Girls Hit Home Run
School officials in Owasso, Oklahoma, have agreed to settle a lawsuit filed by a group of parents and their daughters alleging gender discrimination in the district’s athletic program (“A Pitch For Equality,” August 1996). Under the terms of the settlement reached in early October, the district agreed to build an on-campus softball field “comparable in quality” to the existing boys’ baseball field, expand athletic opportunities for 7th and 8th grade girls, provide female athletes with uniforms and equipment comparable to the boys’, and eliminate any disparity in the scheduling of boys’ and girls’ games and practice times. The agreement addresses the lawsuit’s charges that the district was violating Title IX, the part of the Education Amendments of 1972 that prohibits sex discrimination in educational institutions receiving federal funds. A similar Title IX lawsuit against the nearby Tulsa public school district is scheduled for trial in June.
What A Boss
A leading national women’s magazine has named Steve Winnick, a lawyer at the U.S. Department of Education in Washington, D.C., the nation’s best boss for working mothers. The editors of Redbook magazine chose Winnick, one of the department’s three deputy general counsels and the supervisor of some 40 employees, over 700 other bosses nominated in the contest. “I was rather stunned,” Winnick says. “In fact, at first, I thought it was a joke. Sometimes I pull pranks in this office, and I thought it was someone getting back at me.” The September issue of the magazine featured Winnick in a story and a photo in which he is posing with the two employees who nominated him, Amy Comstock and Joan Bardee. They credited him with creating a plan that lets them share a job by working part time. “As far as we know,” they wrote in their essay nominating Winnick, “it is the only supervisory job-share arrangement in the federal government.”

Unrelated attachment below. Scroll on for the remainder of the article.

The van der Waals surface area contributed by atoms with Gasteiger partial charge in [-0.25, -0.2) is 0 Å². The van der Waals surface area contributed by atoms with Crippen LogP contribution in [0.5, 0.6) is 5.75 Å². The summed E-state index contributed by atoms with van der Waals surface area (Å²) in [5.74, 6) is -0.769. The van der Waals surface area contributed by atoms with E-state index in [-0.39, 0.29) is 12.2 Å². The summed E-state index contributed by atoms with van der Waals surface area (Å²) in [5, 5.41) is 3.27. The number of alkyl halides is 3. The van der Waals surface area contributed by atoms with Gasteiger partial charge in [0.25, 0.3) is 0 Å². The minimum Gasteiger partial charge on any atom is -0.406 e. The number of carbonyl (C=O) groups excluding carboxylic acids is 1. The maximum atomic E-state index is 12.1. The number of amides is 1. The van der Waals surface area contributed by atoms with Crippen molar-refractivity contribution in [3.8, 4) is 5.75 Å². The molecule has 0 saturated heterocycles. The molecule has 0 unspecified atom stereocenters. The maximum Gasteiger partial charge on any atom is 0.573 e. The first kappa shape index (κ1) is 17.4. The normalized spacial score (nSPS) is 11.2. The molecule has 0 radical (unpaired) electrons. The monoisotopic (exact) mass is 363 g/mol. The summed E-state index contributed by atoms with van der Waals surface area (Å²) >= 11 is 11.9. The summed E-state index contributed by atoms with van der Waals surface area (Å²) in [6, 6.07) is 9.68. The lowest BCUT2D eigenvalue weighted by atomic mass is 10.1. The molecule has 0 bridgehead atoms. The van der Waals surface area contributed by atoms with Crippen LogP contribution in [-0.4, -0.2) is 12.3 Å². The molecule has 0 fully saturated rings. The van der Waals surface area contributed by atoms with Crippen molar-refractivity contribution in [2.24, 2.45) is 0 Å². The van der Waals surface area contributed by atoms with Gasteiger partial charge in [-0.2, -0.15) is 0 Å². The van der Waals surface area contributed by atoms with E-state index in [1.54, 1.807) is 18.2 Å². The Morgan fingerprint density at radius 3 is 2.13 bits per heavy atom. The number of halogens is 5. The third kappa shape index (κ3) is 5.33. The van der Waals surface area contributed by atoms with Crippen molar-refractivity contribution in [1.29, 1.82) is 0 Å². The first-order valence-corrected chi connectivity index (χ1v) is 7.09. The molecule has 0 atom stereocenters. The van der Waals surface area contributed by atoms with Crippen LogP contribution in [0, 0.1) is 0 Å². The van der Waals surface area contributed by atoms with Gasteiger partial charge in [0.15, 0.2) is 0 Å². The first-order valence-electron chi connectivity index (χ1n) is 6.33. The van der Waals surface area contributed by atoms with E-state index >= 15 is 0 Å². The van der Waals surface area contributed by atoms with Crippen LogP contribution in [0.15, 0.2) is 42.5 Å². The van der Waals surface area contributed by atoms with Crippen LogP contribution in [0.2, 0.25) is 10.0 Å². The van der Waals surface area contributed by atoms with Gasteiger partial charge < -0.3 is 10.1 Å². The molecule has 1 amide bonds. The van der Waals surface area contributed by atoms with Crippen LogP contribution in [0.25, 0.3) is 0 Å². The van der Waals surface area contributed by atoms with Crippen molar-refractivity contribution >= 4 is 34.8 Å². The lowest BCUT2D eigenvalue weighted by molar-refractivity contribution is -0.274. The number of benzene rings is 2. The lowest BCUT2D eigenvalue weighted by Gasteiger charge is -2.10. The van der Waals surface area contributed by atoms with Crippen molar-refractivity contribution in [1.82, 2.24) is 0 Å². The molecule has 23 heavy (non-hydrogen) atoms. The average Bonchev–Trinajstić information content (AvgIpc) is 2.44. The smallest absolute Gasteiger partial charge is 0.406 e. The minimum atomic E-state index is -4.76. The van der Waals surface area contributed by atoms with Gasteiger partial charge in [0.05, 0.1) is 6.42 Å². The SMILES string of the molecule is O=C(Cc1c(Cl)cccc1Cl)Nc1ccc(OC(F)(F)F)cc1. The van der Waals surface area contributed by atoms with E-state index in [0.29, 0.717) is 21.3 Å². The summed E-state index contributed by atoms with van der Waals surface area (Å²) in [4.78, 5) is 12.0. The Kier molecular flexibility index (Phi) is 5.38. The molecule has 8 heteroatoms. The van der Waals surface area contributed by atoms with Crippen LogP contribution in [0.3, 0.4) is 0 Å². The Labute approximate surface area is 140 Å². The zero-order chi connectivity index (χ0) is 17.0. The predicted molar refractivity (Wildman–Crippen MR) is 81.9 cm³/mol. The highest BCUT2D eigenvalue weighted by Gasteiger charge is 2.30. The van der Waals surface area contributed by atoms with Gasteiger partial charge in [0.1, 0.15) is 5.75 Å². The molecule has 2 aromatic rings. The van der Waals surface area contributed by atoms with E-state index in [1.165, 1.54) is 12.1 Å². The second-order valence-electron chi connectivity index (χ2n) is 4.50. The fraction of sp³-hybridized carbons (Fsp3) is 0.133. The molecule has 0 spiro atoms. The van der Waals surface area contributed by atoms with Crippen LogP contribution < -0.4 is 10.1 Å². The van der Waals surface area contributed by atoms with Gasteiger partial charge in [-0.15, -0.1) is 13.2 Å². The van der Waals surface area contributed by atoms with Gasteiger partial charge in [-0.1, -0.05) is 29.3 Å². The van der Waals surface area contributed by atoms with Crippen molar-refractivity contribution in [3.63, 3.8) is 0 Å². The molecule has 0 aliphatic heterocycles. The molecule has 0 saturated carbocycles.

A jury has awarded an 8-year-old student $1.2 million for psychological trauma he suffered after being sexually molested by an 11-year-old boy in a restroom in a Los Angeles elementary public school. A jury found the district guilty of negligence in the 1994 incident. The lawyer for the younger boy, who was 6 at the time, showed that school officials knew before the incident that the 11-year-old had a history of severe emotional problems, including inappropriate sexual behavior. The jury award was the largest award ever in a case of student-to-student crime, according to Ronald Stephens of the National School Safety Center.
Busted For Midol
Nine days after she was suspended for having Midol tablets in school, a 13-year-old honors student from Fairborn, Ohio, returned to class in October after her father agreed to send the teenager to a drug-evaluation program. Erica Taylor, who accepted a package of the over-the-counter menstrual-pain medication from another student, was disciplined under the district’s drug and alcohol policy. The policy states that all students must see the school nurse if they need medication and that they must have a parent’s permission. The 8th grader at Baker Junior High School would have faced an 80-day expulsion if her parents had not agreed to send her for a chemical evaluation, district officials said. Joy Paolo, a spokeswoman for the district, said the rules are necessary to shield the 6,200-student district from legal liability.